vast majority of filmmakers and actors (actresses) have to struggle in
the lower, much wider, and far more perilous end of the market, where
funding is thin and pirates reign supreme. For many in this uncelebrated
backwater of the Nigerian film industry, making ends meet is a real
battle. This is the reality you’ll find lurking in the shadows of the
proclaimed renaissance of Nollywood, beyond all the hype about
expressive Nigerian art going global.
One problem that hasn’t gone away with the passing of time is the
absence of a proper movie distribution channel. It’s extremely difficult
to track movie sales because the film vendors aren’t captured in any
official system. This makes it hard to speak meaningfully of a movie
“industry” beyond the confines of stakeholder guilds and cinemas.
Outside this safe zone, the pirates roam freely, undeterred by the
efforts of law enforcement agencies to cull their nefarious activities.
The internet has added a new, threatening dimension to things: you no
longer need to take a trip to the cinema to see that new movie; it’ll
pop up online somewhere, and you’ll watch it- for free.
In spite of its faults, Nollywood continues to defy the odds. As of
2014, it was worth $5.1 billion- an indication of increased patronage
resulting from a general improvement in the quality of films being
produced. The industry also employs a large number of people (the exact
number is uncertain, although claims of over a million direct and
indirect players in the film business have been made). A revival in the
cinema culture was sparked in the 2000s; the Silverbird Group, seizing
an opportunity brought about by a growing middle class and a population
increasingly adopting western lifestyles, opened several modern cinemas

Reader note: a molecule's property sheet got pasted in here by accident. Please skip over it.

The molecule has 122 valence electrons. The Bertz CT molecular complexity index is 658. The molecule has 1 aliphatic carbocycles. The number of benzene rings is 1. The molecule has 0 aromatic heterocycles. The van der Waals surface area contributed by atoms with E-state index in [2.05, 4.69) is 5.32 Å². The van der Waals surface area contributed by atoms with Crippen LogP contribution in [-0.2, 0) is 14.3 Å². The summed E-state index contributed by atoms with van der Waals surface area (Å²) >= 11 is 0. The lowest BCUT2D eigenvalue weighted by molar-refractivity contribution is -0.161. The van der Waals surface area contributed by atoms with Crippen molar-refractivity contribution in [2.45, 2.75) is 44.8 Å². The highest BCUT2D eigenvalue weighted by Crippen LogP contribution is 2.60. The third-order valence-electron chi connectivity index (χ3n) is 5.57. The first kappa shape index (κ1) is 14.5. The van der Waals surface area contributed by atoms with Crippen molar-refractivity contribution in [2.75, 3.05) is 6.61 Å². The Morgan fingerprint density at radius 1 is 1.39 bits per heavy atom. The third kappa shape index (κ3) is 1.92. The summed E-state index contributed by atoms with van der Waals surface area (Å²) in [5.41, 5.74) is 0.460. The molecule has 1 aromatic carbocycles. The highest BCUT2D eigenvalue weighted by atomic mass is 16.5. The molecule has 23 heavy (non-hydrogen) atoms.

in major cities, and soon began showing Nigerian movies. They were
followed by others. Higher quality requirements from these cinema houses
meant that local producers had to make better films to stand a chance
of having their movies screened in them. Because the market created by
the cinemas was obviously lucrative, filmmakers complied by churning out
better movies. The benefits have shown in the capture of market
segments which previously snubbed local films in favor of Hollywood
blockbusters. Consumers have spent to get tickets, and revenue
thresholds have been exceeded.
Nollywood’s leading voices incessantly call upon the Government to
“come to their aid” by “creating an enabling environment” for the
industry to thrive. Their calls haven’t gone unheeded. In 2010, the
Goodluck Jonathan administration launched a ₦30 billion intervention
fund for the creative and entertainment industry, aimed at helping
Nigerian filmmakers with training, funding, and infrastructure. Another
program- “NollyFund” -was launched by the Bank of Industry in 2015 to
make loans available to film producers. More recently, a ₦100 billion
free TV distribution network for Nollywood (courtesy the Federal
Government) is said to be in the works. But the chorus from the industry
seems to be that these moves, though laudable, are not enough.
Perhaps Nollywood need not depend on taxpayers money for a break.
Collaborations with private sector businesses (as seen in movies such as
93 Days) could help solve the funding problem. Afterall, as Reno Omokri points out in an article for The Vanguard,
Nigeria’s films are its major cultural export, loved and appreciated
across the African continent. Surely, businesses can do with leveraging
the potential selling power of a resurgent Nollywood!